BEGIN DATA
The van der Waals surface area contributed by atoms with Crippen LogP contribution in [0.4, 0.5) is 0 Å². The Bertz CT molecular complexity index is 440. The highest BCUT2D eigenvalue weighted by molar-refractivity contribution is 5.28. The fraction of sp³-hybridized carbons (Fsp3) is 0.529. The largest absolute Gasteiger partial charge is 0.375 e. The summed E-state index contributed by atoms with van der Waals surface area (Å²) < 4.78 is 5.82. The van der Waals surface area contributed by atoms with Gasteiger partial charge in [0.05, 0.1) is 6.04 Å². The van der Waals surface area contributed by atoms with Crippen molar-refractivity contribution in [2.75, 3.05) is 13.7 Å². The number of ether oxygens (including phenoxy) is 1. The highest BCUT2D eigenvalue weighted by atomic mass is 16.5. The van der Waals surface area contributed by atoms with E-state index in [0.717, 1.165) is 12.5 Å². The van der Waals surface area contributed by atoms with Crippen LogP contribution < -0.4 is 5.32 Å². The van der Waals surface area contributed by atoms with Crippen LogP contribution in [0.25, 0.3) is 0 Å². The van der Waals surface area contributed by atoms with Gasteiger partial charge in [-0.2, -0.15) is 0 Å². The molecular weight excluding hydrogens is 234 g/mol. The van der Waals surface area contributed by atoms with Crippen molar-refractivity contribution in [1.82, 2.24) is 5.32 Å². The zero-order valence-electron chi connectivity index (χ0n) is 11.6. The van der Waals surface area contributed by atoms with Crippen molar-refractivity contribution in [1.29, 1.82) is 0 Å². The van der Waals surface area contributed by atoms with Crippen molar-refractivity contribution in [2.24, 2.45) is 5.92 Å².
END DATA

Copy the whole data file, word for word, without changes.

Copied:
The van der Waals surface area contributed by atoms with Crippen LogP contribution in [0.4, 0.5) is 0 Å². The Bertz CT molecular complexity index is 440. The highest BCUT2D eigenvalue weighted by molar-refractivity contribution is 5.28. The fraction of sp³-hybridized carbons (Fsp3) is 0.529. The largest absolute Gasteiger partial charge is 0.375 e. The summed E-state index contributed by atoms with van der Waals surface area (Å²) < 4.78 is 5.82. The van der Waals surface area contributed by atoms with Gasteiger partial charge in [0.05, 0.1) is 6.04 Å². The van der Waals surface area contributed by atoms with Crippen molar-refractivity contribution in [2.75, 3.05) is 13.7 Å². The number of ether oxygens (including phenoxy) is 1. The highest BCUT2D eigenvalue weighted by atomic mass is 16.5. The van der Waals surface area contributed by atoms with E-state index in [0.717, 1.165) is 12.5 Å². The van der Waals surface area contributed by atoms with Crippen LogP contribution < -0.4 is 5.32 Å². The van der Waals surface area contributed by atoms with Crippen LogP contribution in [0.25, 0.3) is 0 Å². The van der Waals surface area contributed by atoms with Gasteiger partial charge in [-0.2, -0.15) is 0 Å². The molecular weight excluding hydrogens is 234 g/mol. The van der Waals surface area contributed by atoms with Crippen molar-refractivity contribution in [1.82, 2.24) is 5.32 Å². The zero-order valence-electron chi connectivity index (χ0n) is 11.6. The van der Waals surface area contributed by atoms with Crippen molar-refractivity contribution in [1.29, 1.82) is 0 Å². The van der Waals surface area contributed by atoms with Crippen molar-refractivity contribution in [2.24, 2.45) is 5.92 Å².